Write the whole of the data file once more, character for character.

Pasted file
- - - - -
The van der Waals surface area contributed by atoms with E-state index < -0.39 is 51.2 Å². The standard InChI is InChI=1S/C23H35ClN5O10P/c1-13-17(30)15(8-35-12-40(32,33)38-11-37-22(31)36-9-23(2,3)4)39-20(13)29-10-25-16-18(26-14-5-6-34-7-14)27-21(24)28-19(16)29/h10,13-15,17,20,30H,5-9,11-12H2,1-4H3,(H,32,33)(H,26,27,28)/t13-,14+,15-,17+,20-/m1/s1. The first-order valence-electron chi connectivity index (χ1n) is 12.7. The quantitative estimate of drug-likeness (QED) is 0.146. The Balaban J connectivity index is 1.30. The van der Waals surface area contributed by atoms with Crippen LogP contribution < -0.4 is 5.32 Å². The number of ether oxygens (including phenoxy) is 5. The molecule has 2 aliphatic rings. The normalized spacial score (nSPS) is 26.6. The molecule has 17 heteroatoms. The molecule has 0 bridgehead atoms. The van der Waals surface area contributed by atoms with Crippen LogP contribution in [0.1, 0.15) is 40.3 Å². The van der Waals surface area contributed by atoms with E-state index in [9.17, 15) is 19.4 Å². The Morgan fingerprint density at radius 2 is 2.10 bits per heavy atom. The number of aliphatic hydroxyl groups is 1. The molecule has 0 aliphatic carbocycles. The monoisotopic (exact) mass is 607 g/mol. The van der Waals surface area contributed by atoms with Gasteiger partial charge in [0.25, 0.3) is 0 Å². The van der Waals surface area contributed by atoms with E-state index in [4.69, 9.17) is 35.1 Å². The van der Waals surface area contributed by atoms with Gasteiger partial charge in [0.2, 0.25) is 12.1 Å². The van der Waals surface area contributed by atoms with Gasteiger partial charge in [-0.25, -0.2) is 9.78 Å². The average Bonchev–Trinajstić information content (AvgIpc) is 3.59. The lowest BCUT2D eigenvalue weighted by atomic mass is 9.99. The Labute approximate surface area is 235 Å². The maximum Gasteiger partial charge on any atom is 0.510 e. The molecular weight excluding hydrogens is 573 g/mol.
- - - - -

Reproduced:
The van der Waals surface area contributed by atoms with E-state index < -0.39 is 51.2 Å². The standard InChI is InChI=1S/C23H35ClN5O10P/c1-13-17(30)15(8-35-12-40(32,33)38-11-37-22(31)36-9-23(2,3)4)39-20(13)29-10-25-16-18(26-14-5-6-34-7-14)27-21(24)28-19(16)29/h10,13-15,17,20,30H,5-9,11-12H2,1-4H3,(H,32,33)(H,26,27,28)/t13-,14+,15-,17+,20-/m1/s1. The first-order valence-electron chi connectivity index (χ1n) is 12.7. The quantitative estimate of drug-likeness (QED) is 0.146. The Balaban J connectivity index is 1.30. The van der Waals surface area contributed by atoms with Crippen LogP contribution < -0.4 is 5.32 Å². The number of ether oxygens (including phenoxy) is 5. The molecule has 2 aliphatic rings. The normalized spacial score (nSPS) is 26.6. The molecule has 17 heteroatoms. The molecule has 0 bridgehead atoms. The van der Waals surface area contributed by atoms with Crippen LogP contribution in [0.1, 0.15) is 40.3 Å². The van der Waals surface area contributed by atoms with E-state index in [9.17, 15) is 19.4 Å². The Morgan fingerprint density at radius 2 is 2.10 bits per heavy atom. The number of aliphatic hydroxyl groups is 1. The molecule has 0 aliphatic carbocycles. The monoisotopic (exact) mass is 607 g/mol. The van der Waals surface area contributed by atoms with Gasteiger partial charge in [0.25, 0.3) is 0 Å². The van der Waals surface area contributed by atoms with E-state index in [4.69, 9.17) is 35.1 Å². The van der Waals surface area contributed by atoms with Gasteiger partial charge in [0.2, 0.25) is 12.1 Å². The van der Waals surface area contributed by atoms with Gasteiger partial charge in [-0.25, -0.2) is 9.78 Å². The average Bonchev–Trinajstić information content (AvgIpc) is 3.59. The lowest BCUT2D eigenvalue weighted by atomic mass is 9.99. The Labute approximate surface area is 235 Å². The maximum Gasteiger partial charge on any atom is 0.510 e. The molecular weight excluding hydrogens is 573 g/mol.